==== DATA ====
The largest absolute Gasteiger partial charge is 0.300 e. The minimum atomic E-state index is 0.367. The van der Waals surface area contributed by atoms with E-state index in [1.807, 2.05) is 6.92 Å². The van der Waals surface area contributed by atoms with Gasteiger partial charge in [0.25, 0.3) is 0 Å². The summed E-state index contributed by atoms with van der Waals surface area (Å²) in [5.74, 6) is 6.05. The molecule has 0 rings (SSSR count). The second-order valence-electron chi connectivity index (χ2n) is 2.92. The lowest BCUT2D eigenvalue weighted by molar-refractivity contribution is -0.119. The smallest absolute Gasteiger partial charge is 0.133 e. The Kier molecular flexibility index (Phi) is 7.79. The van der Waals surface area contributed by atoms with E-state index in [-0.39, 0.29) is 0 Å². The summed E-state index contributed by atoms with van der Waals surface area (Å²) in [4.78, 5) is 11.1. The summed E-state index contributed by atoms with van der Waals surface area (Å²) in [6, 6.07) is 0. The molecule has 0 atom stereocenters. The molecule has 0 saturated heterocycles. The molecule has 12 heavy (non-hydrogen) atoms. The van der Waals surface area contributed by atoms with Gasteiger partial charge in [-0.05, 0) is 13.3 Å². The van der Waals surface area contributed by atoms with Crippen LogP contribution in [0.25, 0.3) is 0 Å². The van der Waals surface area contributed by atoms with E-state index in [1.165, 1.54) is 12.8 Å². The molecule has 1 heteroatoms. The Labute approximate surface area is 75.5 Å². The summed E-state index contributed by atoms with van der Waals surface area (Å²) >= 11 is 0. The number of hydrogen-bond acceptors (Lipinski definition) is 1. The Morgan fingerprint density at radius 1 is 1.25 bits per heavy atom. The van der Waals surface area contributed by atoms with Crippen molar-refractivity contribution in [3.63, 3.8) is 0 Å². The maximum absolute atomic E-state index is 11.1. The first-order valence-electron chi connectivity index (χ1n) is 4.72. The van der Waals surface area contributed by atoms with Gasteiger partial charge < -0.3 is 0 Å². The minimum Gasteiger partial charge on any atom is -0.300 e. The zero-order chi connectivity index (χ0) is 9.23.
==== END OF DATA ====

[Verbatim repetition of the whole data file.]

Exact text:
The largest absolute Gasteiger partial charge is 0.300 e. The minimum atomic E-state index is 0.367. The van der Waals surface area contributed by atoms with E-state index in [1.807, 2.05) is 6.92 Å². The van der Waals surface area contributed by atoms with Gasteiger partial charge in [0.25, 0.3) is 0 Å². The summed E-state index contributed by atoms with van der Waals surface area (Å²) in [5.74, 6) is 6.05. The molecule has 0 rings (SSSR count). The second-order valence-electron chi connectivity index (χ2n) is 2.92. The lowest BCUT2D eigenvalue weighted by molar-refractivity contribution is -0.119. The smallest absolute Gasteiger partial charge is 0.133 e. The Kier molecular flexibility index (Phi) is 7.79. The van der Waals surface area contributed by atoms with E-state index in [-0.39, 0.29) is 0 Å². The summed E-state index contributed by atoms with van der Waals surface area (Å²) in [4.78, 5) is 11.1. The summed E-state index contributed by atoms with van der Waals surface area (Å²) in [6, 6.07) is 0. The molecule has 0 atom stereocenters. The molecule has 0 saturated heterocycles. The molecule has 12 heavy (non-hydrogen) atoms. The van der Waals surface area contributed by atoms with Gasteiger partial charge in [-0.05, 0) is 13.3 Å². The van der Waals surface area contributed by atoms with Crippen LogP contribution in [0.25, 0.3) is 0 Å². The van der Waals surface area contributed by atoms with E-state index in [1.165, 1.54) is 12.8 Å². The molecule has 1 heteroatoms. The Labute approximate surface area is 75.5 Å². The summed E-state index contributed by atoms with van der Waals surface area (Å²) >= 11 is 0. The number of hydrogen-bond acceptors (Lipinski definition) is 1. The Morgan fingerprint density at radius 1 is 1.25 bits per heavy atom. The van der Waals surface area contributed by atoms with Crippen molar-refractivity contribution in [3.63, 3.8) is 0 Å². The maximum absolute atomic E-state index is 11.1. The first-order valence-electron chi connectivity index (χ1n) is 4.72. The van der Waals surface area contributed by atoms with Gasteiger partial charge < -0.3 is 0 Å². The minimum Gasteiger partial charge on any atom is -0.300 e. The zero-order chi connectivity index (χ0) is 9.23.